Influencers ISBA Influencer Marketing

ISBA releases influencer marketing code of conduct for British advertisers


By Sam Bradley, Senior Reporter

September 14, 2021 | 4 min read

Advertising lobby group the Incorporated Society of British Advertisers (ISBA) has released a code of conduct for influencer marketing, designed to make the sector more transparent for consumers.

image of an influencer taking a selfie

ISBA has published a 40-point Code of Conduct for influencer marketing

The Code, a collection of best practice guidelines for influencer marketing and creator content, will help dispel the sector’s negative image.

What does the code involve?

  • The 40-point Code includes advice and guidelines governing relationships between creators and brands – and covers aspects such as due diligence when selecting creators, providing adequate protection from online abuse to creators, clear briefs and co-operative approahces to content creation, and timely payment.

  • The Code also commits brands to strict usage of the #ad hashtag, in line with wider regulations instituted by the Committees of Advertising Practice (CAP) and Advertising Standards Association (ASA).

  • Phil Smith, director-general of ISBA, said: “Influencer marketing is a powerful tool. In a world where advertising has suffered from a loss in trust, and where consumers are more likely to believe in the recommendations of a peer or ‘someone like me’, influencer campaigns offer the chance for individuals, agencies, and brands to work together, using new platforms to reach audiences in engaging ways.

  • “At its best, influencer marketing allows for authentic, personalised ads, delivered in a transparent way. However, if done incorrectly, it can cause reputational damage to influencers and brands alike. There is no excuse for failing to disclose when an ad is an ad, or for misleading consumers with photo editing. Equally, influencers often face real challenges when it comes to financial flows and mental health. Meanwhile, brands know influencer marketing can be effective, but struggle to demonstrate ROI.”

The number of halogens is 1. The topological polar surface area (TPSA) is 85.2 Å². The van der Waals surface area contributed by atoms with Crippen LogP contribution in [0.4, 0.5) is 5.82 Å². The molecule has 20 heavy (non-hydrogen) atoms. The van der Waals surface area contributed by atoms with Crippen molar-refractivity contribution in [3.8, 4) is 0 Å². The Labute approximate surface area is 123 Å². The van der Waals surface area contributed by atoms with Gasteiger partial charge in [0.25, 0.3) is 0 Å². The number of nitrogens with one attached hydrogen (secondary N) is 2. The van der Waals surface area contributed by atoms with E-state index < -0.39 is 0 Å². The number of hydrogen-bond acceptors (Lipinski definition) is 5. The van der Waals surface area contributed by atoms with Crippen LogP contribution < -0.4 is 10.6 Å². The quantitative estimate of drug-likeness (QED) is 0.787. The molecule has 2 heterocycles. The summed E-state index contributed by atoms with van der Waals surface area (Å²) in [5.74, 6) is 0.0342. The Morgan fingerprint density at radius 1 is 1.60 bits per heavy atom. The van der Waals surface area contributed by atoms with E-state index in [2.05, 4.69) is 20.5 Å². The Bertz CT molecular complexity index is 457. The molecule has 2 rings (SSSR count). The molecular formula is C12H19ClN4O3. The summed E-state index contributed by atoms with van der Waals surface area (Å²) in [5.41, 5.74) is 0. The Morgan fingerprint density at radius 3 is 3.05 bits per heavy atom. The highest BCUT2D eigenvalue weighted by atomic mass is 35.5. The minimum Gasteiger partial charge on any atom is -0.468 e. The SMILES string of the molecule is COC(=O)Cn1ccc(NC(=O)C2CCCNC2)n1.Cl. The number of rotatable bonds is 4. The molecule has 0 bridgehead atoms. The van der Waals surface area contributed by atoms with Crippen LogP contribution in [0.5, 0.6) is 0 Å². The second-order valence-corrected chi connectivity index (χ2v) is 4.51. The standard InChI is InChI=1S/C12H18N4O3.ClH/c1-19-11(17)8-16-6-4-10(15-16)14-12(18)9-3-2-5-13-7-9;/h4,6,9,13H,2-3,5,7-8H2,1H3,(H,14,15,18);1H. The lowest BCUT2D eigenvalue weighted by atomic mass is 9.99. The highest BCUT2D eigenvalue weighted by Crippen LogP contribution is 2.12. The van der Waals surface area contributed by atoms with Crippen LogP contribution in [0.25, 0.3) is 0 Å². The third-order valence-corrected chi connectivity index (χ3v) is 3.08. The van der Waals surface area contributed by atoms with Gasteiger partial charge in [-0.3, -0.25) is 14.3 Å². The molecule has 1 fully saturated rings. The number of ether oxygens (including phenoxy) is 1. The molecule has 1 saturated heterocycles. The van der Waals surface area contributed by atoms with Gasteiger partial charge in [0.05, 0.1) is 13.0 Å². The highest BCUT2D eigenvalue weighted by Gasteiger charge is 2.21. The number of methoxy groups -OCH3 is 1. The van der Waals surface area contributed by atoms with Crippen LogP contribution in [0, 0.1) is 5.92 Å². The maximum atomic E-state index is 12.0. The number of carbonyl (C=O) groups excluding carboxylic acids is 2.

How will it be used?

  • While not a legal document, ISBA hope the Code will be attached to legal contracts and referred to in the workplace.

  • Scott Guthrie, director general of the forthcoming Influencer Marketing Trade Body, said: “The number of influencer platforms and agencies has exploded over the past five years, from 190 to 1,360 worldwide. It’s inevitable that whilst most incumbents are good actors, there will be some who do not act in good faith. Marking yourself out as one of the good guys starts with accountability. Signing up to this code demonstrates that commitment to accountability. The Influencer Marketing Trade Body is dedicated to securing a sustainable, professional future for influencer marketing. We welcome ISBA’s code and are pleased to have been part of its review process.“

Who’s signed up?

  • Several major UK brands have already signed up to support the launch of the Code, including Lidl,, Specsavers, Tesco, PepsiCo, Paddy Power, LG and L’Oréal.

  • Jill Dougan, ISBA executive committee chair and customer director, British Gas Energy said: “As marketing continues to evolve, it is vital we keep pace with new marketing channels and ensure they are being used honestly and authentically. Influencer marketing is a great way to reach and engage with customers but until now there has not been a common code that everyone involved adheres to. The ISBA Code of Conduct will be a valuable tool to anyone involved in influencer marketing.”

  • Conduct between influencers and brands is not the only element of the sector to move toward standardisation. Measurement of influencer content and campaigns is becoming increasingly strict, as Ogilvy and and GroupM revealed recently.

Influencers ISBA Influencer Marketing

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